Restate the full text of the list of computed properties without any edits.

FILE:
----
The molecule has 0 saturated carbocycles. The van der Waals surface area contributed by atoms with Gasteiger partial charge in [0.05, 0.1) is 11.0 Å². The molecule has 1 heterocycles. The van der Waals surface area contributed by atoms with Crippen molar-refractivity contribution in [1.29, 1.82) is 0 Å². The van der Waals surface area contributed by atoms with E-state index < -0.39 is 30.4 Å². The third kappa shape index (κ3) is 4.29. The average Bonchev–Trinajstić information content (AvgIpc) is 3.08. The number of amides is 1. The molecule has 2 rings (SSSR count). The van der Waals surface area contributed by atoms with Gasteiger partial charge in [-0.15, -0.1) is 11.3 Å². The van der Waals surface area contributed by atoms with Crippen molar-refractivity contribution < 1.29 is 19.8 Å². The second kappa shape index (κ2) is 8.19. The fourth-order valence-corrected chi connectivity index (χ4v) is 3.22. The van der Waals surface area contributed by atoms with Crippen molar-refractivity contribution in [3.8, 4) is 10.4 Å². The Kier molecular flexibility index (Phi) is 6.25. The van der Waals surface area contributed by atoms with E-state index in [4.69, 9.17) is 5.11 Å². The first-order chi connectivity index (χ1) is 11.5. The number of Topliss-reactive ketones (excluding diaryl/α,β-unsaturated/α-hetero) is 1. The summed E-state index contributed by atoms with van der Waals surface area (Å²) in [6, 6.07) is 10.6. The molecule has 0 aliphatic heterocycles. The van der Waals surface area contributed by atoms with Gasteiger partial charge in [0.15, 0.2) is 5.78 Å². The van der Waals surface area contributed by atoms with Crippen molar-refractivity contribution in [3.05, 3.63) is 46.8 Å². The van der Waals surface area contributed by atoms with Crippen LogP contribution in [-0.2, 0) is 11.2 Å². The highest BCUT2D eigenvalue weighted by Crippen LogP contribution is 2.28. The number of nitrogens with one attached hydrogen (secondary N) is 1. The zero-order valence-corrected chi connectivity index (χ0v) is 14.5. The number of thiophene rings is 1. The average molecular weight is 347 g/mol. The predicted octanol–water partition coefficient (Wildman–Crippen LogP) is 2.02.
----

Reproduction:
The molecule has 0 saturated carbocycles. The van der Waals surface area contributed by atoms with Gasteiger partial charge in [0.05, 0.1) is 11.0 Å². The molecule has 1 heterocycles. The van der Waals surface area contributed by atoms with Crippen molar-refractivity contribution in [1.29, 1.82) is 0 Å². The van der Waals surface area contributed by atoms with E-state index < -0.39 is 30.4 Å². The third kappa shape index (κ3) is 4.29. The average Bonchev–Trinajstić information content (AvgIpc) is 3.08. The number of amides is 1. The molecule has 2 rings (SSSR count). The van der Waals surface area contributed by atoms with Gasteiger partial charge in [-0.15, -0.1) is 11.3 Å². The van der Waals surface area contributed by atoms with Crippen molar-refractivity contribution < 1.29 is 19.8 Å². The second kappa shape index (κ2) is 8.19. The fourth-order valence-corrected chi connectivity index (χ4v) is 3.22. The van der Waals surface area contributed by atoms with Crippen molar-refractivity contribution in [3.8, 4) is 10.4 Å². The Kier molecular flexibility index (Phi) is 6.25. The van der Waals surface area contributed by atoms with E-state index in [4.69, 9.17) is 5.11 Å². The first-order chi connectivity index (χ1) is 11.5. The number of Topliss-reactive ketones (excluding diaryl/α,β-unsaturated/α-hetero) is 1. The summed E-state index contributed by atoms with van der Waals surface area (Å²) in [6, 6.07) is 10.6. The molecule has 0 aliphatic heterocycles. The van der Waals surface area contributed by atoms with Gasteiger partial charge in [0.15, 0.2) is 5.78 Å². The van der Waals surface area contributed by atoms with Crippen molar-refractivity contribution in [3.05, 3.63) is 46.8 Å². The van der Waals surface area contributed by atoms with Crippen LogP contribution in [-0.2, 0) is 11.2 Å². The highest BCUT2D eigenvalue weighted by Crippen LogP contribution is 2.28. The number of nitrogens with one attached hydrogen (secondary N) is 1. The zero-order valence-corrected chi connectivity index (χ0v) is 14.5. The number of thiophene rings is 1. The average molecular weight is 347 g/mol. The predicted octanol–water partition coefficient (Wildman–Crippen LogP) is 2.02.